Prior to his presentation duties on the program, which first aired in 1970, Barker was a huge fan and watched the show with his parents during his younger years.
The tennis legend, who retired after winning 15 singles titles and 12 doubles titles, was also a guest of television success and said she was “absolutely terrified” before her appearance.
She attributed the success of “A Question of Sport” to retaining some of the innings from her early years – a formula that could be threatened during the BBC’s plan to turn the series upside down.
In the end, she felt the loyal audience was maintained as it was a “good, honest sports quiz” with a bit of entertainment for good measure.
She told What’s On TV in December: “Of course we have a lot of fun with that and Phil and Matt aren’t afraid to make a fool of themselves.”
Although she has become a household name on the BBC, Barker explained that she “never really decided to go into broadcasting”.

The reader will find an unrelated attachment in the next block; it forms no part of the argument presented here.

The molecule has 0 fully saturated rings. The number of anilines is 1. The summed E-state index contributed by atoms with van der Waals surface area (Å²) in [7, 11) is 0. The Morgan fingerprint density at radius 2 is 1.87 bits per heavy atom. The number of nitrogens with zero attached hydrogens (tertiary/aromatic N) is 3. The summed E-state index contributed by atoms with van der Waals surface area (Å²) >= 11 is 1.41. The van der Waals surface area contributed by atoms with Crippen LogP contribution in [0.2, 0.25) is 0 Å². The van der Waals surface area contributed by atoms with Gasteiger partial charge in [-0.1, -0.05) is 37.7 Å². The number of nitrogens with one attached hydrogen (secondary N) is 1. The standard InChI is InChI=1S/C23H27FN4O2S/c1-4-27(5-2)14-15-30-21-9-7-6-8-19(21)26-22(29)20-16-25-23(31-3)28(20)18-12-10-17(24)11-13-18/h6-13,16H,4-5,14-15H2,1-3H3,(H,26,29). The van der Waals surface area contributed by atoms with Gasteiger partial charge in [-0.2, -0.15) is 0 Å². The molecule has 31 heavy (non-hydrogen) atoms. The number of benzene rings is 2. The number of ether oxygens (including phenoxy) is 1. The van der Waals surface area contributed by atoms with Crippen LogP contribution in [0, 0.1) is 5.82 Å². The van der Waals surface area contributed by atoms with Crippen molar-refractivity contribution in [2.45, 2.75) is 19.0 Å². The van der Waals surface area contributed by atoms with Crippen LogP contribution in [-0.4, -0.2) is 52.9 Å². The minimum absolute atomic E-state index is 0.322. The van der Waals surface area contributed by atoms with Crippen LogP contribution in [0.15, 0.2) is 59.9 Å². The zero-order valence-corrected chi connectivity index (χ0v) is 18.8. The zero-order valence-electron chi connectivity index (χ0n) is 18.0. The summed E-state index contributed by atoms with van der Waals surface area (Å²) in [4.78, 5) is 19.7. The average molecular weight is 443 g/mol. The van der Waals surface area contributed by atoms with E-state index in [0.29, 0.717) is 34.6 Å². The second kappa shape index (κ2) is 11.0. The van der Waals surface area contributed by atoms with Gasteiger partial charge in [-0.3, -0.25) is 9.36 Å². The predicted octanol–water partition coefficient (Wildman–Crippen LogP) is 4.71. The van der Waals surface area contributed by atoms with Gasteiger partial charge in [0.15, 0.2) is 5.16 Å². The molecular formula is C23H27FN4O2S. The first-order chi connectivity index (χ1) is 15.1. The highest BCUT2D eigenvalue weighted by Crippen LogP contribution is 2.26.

She said: “For me it’s about self-preservation – even though I can’t fight the time, I can help myself stay fit and focused through good nutrition and a lifestyle. healthy.”
Barker revealed that the biggest challenge of his television and sports career has always been to be “ready for any situation”.
She added, “If you are fully prepared at a live event, nothing will disturb you.
“Sport often holds surprises on or off the pitch, course or pitch and you need to be able to react quickly and face any pressure.”
Although she has “A Matter of Sports” close to her heart, Barker admitted that she had never been able to replicate the “adrenaline rush” of playing tennis.
She added: “I don’t think anything else can ever come close to it.”
‘A Question of Sport’ airs tonight at 8 p.m. on BBC One.